Alexander Van Hoof, aka “al666,” age 45, of Nikolaev, Ukraine, was a “cash-out” or “drop master” who provided fellow members of the conspiracy with access to bank accounts he controlled that were designated to receive stolen funds from GozNym victims’ online bank accounts.
Eduard Malanici, aka “JekaProf,” and “procryptgroup, age 32, of Balti, Moldova, provided crypting services to cybercriminals. Malanici crypted GozNym malware in furtherance of the conspiracy to enable the malware to avoid detection by anti-virus tools and protective software on victims’ computers. Malanici, along with two associates, is being prosecuted in Moldova.
Victims of the GozNym malware attacks include:
An asphalt and paving business located in New Castle, Pennsylvania;
A law firm located in Washington, DC;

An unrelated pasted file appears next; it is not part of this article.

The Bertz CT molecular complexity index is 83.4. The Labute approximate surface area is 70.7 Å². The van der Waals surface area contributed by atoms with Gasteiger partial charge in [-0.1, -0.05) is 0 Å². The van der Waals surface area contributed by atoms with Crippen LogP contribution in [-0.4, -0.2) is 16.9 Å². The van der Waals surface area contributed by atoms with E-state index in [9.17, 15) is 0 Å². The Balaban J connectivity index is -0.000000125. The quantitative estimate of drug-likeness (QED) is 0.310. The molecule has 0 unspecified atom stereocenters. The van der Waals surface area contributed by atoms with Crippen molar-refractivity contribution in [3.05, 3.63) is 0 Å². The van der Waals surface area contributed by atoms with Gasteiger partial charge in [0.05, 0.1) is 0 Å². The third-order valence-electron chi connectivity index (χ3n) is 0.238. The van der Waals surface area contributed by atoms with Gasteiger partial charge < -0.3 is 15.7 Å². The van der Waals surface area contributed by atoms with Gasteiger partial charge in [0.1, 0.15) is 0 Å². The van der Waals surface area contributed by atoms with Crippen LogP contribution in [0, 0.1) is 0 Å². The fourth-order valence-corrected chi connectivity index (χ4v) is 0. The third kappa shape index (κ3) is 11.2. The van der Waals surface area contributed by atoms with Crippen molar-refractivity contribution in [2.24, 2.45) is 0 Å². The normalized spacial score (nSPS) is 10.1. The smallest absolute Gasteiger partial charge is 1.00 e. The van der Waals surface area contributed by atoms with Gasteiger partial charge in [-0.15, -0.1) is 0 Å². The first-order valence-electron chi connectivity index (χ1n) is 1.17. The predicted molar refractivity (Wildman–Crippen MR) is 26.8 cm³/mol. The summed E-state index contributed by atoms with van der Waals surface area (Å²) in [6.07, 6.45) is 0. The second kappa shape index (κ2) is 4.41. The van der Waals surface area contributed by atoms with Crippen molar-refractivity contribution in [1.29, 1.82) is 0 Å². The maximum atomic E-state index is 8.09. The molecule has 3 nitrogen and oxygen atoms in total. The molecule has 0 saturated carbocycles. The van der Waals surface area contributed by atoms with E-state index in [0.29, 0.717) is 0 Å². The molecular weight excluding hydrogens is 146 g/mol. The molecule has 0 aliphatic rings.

A church located in Southlake, Texas;
An association dedicated to providing recreation programs and other services to persons with disabilities located in Downers Grove, Illinois;
A distributor of neurosurgical and medical equipment headquartered in Freiburg, Germany, with a U.S. subsidiary in Cape Coral, Florida;
A furniture business located in Chula Vista, California;
A provider of electrical safety devices located in Cumberland, Rhode Island;
A contracting business located in Warren, Michigan;
A casino located in Gulfport, Mississippi;
A stud farm located in Midway, Kentucky; and
A law office located in Wellesley, Massachusetts;
Five Russian nationals charged in the Indictment who remain fugitives from justice include: